Did you know that lots of our favourite beauty products originally hail from Japan?
The country's beauty pedigree harks back to the 6th century and its ancient beauty aesthetic is responsible for modern makeup brushes, the original red lipstick (geishas wore crushed safflower petals), and the still common practice of using rice powder as makeup setter. While K-Beauty has taken the beauty industry by storm of late, much of these Korean skincare trends have their roots in Japanese rituals. Now Japan is now taking back the beauty limelight (it has the oldest skincare company in the world, after all), and championing J-Beauty' routines.
Popular Japanese beauty rituals include taking hot baths enriched with oils ('onsen' bathing in hot springs), gentle facial massages, avoiding tan, proper face cleansing (double-cleansing), understated makeup, and using layered, simple skincare consistently. Relying on double-cleansing, essences, moisturisers, serums, and facial massages, Japanese beauty is all about nourishing skin gently but consistently. Think of it as the older, calmer, more sophisticated big sister to K-Beauty.
At its heart, there is simplicity and elegance to J-Beauty. In Japan, they have a phrase, "mie-nai oshareh", which translates as 'unseen' or 'hidden' beauty. In essence, true beauty doesn't have to be overtly displayed to be appreciated. Beauty comes from the inside out - kindness, poise, elegance and happiness radiate from within, they can't be painted on.
I'm travelling to Japan myself next month and am busy researching all things Japanese. The Japanese aesthetic has intrigued me for many years and I can't wait to see this stunning country.
Why not try the Japanese ritual of skin fasting? Once a week, thoroughly cleanse your skin and go to bed with zero product on your face. It is believed by many that this fasting allows skin to cleanse itself, and restore its own moisture and sebum levels.
SK-II Facial Essence, €74.53, from net-a-porter.com and Sephora (now €35 from beautyshop.ie)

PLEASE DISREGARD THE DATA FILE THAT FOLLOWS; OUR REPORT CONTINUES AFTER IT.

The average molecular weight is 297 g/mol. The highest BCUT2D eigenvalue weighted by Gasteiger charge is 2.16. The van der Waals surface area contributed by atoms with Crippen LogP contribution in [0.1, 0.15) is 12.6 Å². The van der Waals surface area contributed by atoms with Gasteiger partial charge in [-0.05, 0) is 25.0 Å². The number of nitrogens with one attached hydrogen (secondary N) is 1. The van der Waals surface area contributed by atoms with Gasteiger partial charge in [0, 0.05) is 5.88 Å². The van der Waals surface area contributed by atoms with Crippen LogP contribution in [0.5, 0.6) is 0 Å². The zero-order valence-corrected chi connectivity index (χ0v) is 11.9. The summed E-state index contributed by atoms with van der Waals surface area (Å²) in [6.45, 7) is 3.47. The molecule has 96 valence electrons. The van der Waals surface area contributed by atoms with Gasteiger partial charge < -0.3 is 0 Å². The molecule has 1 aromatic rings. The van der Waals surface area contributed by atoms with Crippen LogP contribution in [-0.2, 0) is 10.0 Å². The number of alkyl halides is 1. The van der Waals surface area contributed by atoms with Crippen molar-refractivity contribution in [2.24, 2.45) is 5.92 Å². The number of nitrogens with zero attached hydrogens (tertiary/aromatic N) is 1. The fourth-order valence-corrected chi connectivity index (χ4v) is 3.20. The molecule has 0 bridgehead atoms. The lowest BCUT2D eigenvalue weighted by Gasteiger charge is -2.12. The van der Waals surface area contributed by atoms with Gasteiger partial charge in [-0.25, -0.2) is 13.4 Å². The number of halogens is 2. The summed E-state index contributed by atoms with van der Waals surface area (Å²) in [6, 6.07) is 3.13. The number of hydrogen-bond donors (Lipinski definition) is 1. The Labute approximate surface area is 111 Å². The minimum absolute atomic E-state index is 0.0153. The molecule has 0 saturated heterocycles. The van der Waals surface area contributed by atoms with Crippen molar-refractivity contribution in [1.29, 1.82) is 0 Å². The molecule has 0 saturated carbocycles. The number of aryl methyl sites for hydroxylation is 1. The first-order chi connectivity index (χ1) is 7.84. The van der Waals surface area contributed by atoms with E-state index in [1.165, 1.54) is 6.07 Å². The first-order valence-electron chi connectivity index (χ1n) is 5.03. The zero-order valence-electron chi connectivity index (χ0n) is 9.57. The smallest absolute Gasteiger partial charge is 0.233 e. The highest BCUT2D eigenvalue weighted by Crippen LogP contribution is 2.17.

This is a Japanese skincare step that we don't really have in the West. An essence is used after cleansing and toning, but before applying serums and moisturisers. It's used as prep for hydration. This essence, or "miracle water" as its known in Japanese beauty circles, is an award-winning bestseller from Japanese brand SK-II, good for skin clarity and smoothness.
Shiseido Future Solutions LX Night Cream, €330, from department stores and pharmacies nationwide
Shiseido (pronounced shu-say-do) is Japan's top skincare brand and its skincare lab is an industry-leader. I was lucky enough to road test this absolute gem of a moisturiser, which took 10 years to formulate. I know its pricey (Shiseido have tons of other less expensive skincare options) but it is an unbelievable miracle skin worker if your budget can stretch to it.
DHC Skincare Cleansing Oil, €5.95, from lookfantastic.com
Double-cleansing is par for the course in Japanese beauty rituals, first using an oil to remove topical makeup and sunscreen, then cleansing again to really deep clean grime from the skin. Cleansing oils have their origins in Japan, after the Japanese brand Shu Uemura's cleansing oil became beloved by makeup artists everywhere. If you fancy giving it a go, try this brilliantly priced cleansing oil from DHC, Japan's No 1 direct-selling skincare brand.
Yomiko Chen is a top fashion model and co-owner of restaurant chains Kokoro Sushi Bento and The Ramen Bars. The Japanese beauty gives us the inside track on J-Beauty
What makes Japanese beauty and skincare so famous?
The Japanese cosmetics industry is one of the oldest and most traditional in the world - J-Beauty is known for melding science and quality ingredients with harmony and tradition.
What's a popular Japanese beauty ritual?
The Japanese have a nourishing philosophy, emphasising sun protection, thorough but gentle cleansing, and multiple hydrating and moisturising layers. The basic Japanese skincare routine boils down to removing makeup, cleansing, hydrating with a 'lotion', treating with a serum, and sealing everything in with a moisturiser.
What are the differences between Irish and Japanese beauty routines?
Japanese women aspire to have beautiful skin. They don't like artifice or anything overly glamorous. In Japan you won't see gimmicky face masks or aggressive peels, which is almost akin to attacking your own skin with aggressive exfoliation and harsh formulas.
If you could recommend one Japanese beauty product, what would it be?
The legendary SK-II Essence (see above). Its star ingredient is a sake ferment, which is rich in dark spot-reducing kojic acid, but also has moisture-boosting ceramides and the brightener arbutin.
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